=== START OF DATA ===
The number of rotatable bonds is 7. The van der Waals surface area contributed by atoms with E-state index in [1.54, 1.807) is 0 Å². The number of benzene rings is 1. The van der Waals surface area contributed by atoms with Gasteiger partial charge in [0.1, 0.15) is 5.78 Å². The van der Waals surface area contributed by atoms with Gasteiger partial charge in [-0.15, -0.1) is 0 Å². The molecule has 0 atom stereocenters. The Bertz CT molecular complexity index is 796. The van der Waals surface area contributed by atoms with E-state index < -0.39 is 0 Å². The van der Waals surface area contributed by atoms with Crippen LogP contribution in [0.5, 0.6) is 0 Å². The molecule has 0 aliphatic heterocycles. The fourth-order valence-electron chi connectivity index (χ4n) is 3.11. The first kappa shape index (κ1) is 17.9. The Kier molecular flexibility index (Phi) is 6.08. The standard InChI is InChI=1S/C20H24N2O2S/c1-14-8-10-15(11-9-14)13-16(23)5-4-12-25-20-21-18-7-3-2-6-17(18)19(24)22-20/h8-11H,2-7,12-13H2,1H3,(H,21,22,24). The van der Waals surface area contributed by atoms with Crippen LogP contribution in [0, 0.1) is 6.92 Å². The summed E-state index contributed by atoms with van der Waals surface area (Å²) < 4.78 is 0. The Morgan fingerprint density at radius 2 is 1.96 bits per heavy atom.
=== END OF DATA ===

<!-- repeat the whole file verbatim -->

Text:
The number of rotatable bonds is 7. The van der Waals surface area contributed by atoms with E-state index in [1.54, 1.807) is 0 Å². The number of benzene rings is 1. The van der Waals surface area contributed by atoms with Gasteiger partial charge in [0.1, 0.15) is 5.78 Å². The van der Waals surface area contributed by atoms with Gasteiger partial charge in [-0.15, -0.1) is 0 Å². The molecule has 0 atom stereocenters. The Bertz CT molecular complexity index is 796. The van der Waals surface area contributed by atoms with E-state index < -0.39 is 0 Å². The van der Waals surface area contributed by atoms with Crippen LogP contribution in [0.5, 0.6) is 0 Å². The molecule has 0 aliphatic heterocycles. The fourth-order valence-electron chi connectivity index (χ4n) is 3.11. The first kappa shape index (κ1) is 17.9. The Kier molecular flexibility index (Phi) is 6.08. The standard InChI is InChI=1S/C20H24N2O2S/c1-14-8-10-15(11-9-14)13-16(23)5-4-12-25-20-21-18-7-3-2-6-17(18)19(24)22-20/h8-11H,2-7,12-13H2,1H3,(H,21,22,24). The van der Waals surface area contributed by atoms with Crippen LogP contribution in [0, 0.1) is 6.92 Å². The summed E-state index contributed by atoms with van der Waals surface area (Å²) < 4.78 is 0. The Morgan fingerprint density at radius 2 is 1.96 bits per heavy atom.